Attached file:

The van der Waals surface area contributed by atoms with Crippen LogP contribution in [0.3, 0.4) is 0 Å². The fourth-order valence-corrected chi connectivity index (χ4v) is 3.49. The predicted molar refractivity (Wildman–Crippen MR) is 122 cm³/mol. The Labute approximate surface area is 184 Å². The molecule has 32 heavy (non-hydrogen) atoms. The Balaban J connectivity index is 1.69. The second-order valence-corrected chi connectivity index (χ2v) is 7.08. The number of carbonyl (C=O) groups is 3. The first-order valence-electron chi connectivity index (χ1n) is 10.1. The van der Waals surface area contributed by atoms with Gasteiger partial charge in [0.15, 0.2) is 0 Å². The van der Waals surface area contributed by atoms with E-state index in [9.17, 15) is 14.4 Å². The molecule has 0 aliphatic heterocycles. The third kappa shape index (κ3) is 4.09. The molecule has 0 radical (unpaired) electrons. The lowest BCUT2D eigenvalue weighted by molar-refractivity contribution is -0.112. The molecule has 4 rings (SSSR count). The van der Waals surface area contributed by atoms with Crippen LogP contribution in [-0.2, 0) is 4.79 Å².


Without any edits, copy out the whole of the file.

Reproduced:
The van der Waals surface area contributed by atoms with Crippen LogP contribution in [0.3, 0.4) is 0 Å². The fourth-order valence-corrected chi connectivity index (χ4v) is 3.49. The predicted molar refractivity (Wildman–Crippen MR) is 122 cm³/mol. The Labute approximate surface area is 184 Å². The molecule has 32 heavy (non-hydrogen) atoms. The Balaban J connectivity index is 1.69. The second-order valence-corrected chi connectivity index (χ2v) is 7.08. The number of carbonyl (C=O) groups is 3. The first-order valence-electron chi connectivity index (χ1n) is 10.1. The van der Waals surface area contributed by atoms with Gasteiger partial charge in [0.15, 0.2) is 0 Å². The van der Waals surface area contributed by atoms with E-state index in [9.17, 15) is 14.4 Å². The molecule has 0 aliphatic heterocycles. The third kappa shape index (κ3) is 4.09. The molecule has 0 radical (unpaired) electrons. The lowest BCUT2D eigenvalue weighted by molar-refractivity contribution is -0.112. The molecule has 4 rings (SSSR count). The van der Waals surface area contributed by atoms with Crippen LogP contribution in [-0.2, 0) is 4.79 Å².